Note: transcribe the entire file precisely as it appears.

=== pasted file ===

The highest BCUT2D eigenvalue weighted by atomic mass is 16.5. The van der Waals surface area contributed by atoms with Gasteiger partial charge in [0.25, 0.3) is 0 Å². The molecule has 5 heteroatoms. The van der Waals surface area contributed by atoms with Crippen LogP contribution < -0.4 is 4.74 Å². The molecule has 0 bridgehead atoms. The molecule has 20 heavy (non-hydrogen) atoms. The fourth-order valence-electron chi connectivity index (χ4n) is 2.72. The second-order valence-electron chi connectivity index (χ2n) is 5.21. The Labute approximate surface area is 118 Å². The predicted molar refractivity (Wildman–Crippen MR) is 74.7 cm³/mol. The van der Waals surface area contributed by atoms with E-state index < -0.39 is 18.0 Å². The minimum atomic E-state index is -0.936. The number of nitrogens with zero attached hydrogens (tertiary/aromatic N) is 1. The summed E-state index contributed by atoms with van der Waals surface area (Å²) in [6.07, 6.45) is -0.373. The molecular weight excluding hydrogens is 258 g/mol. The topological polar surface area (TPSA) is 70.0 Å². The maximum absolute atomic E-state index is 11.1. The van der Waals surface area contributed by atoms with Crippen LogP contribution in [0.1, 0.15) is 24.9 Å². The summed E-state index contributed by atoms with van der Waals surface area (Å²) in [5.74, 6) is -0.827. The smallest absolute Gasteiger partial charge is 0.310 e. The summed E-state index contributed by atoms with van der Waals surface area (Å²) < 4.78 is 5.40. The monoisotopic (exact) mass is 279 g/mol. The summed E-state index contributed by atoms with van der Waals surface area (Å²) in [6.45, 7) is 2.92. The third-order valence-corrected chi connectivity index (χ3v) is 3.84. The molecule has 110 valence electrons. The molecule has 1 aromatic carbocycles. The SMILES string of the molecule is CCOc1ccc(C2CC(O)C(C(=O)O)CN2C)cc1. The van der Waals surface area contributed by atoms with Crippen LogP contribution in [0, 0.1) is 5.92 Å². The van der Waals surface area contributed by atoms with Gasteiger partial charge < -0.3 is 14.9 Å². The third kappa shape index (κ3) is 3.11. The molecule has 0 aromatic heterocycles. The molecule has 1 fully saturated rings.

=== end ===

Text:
The highest BCUT2D eigenvalue weighted by atomic mass is 16.5. The van der Waals surface area contributed by atoms with Gasteiger partial charge in [0.25, 0.3) is 0 Å². The molecule has 5 heteroatoms. The van der Waals surface area contributed by atoms with Crippen LogP contribution < -0.4 is 4.74 Å². The molecule has 0 bridgehead atoms. The molecule has 20 heavy (non-hydrogen) atoms. The fourth-order valence-electron chi connectivity index (χ4n) is 2.72. The second-order valence-electron chi connectivity index (χ2n) is 5.21. The Labute approximate surface area is 118 Å². The predicted molar refractivity (Wildman–Crippen MR) is 74.7 cm³/mol. The van der Waals surface area contributed by atoms with E-state index < -0.39 is 18.0 Å². The minimum atomic E-state index is -0.936. The number of nitrogens with zero attached hydrogens (tertiary/aromatic N) is 1. The summed E-state index contributed by atoms with van der Waals surface area (Å²) in [6.07, 6.45) is -0.373. The molecular weight excluding hydrogens is 258 g/mol. The topological polar surface area (TPSA) is 70.0 Å². The maximum absolute atomic E-state index is 11.1. The van der Waals surface area contributed by atoms with Crippen LogP contribution in [0.1, 0.15) is 24.9 Å². The summed E-state index contributed by atoms with van der Waals surface area (Å²) in [5.74, 6) is -0.827. The smallest absolute Gasteiger partial charge is 0.310 e. The summed E-state index contributed by atoms with van der Waals surface area (Å²) < 4.78 is 5.40. The monoisotopic (exact) mass is 279 g/mol. The summed E-state index contributed by atoms with van der Waals surface area (Å²) in [6.45, 7) is 2.92. The third-order valence-corrected chi connectivity index (χ3v) is 3.84. The molecule has 110 valence electrons. The molecule has 1 aromatic carbocycles. The SMILES string of the molecule is CCOc1ccc(C2CC(O)C(C(=O)O)CN2C)cc1. The van der Waals surface area contributed by atoms with Crippen LogP contribution in [0, 0.1) is 5.92 Å². The van der Waals surface area contributed by atoms with Gasteiger partial charge < -0.3 is 14.9 Å². The third kappa shape index (κ3) is 3.11. The molecule has 0 aromatic heterocycles. The molecule has 1 fully saturated rings.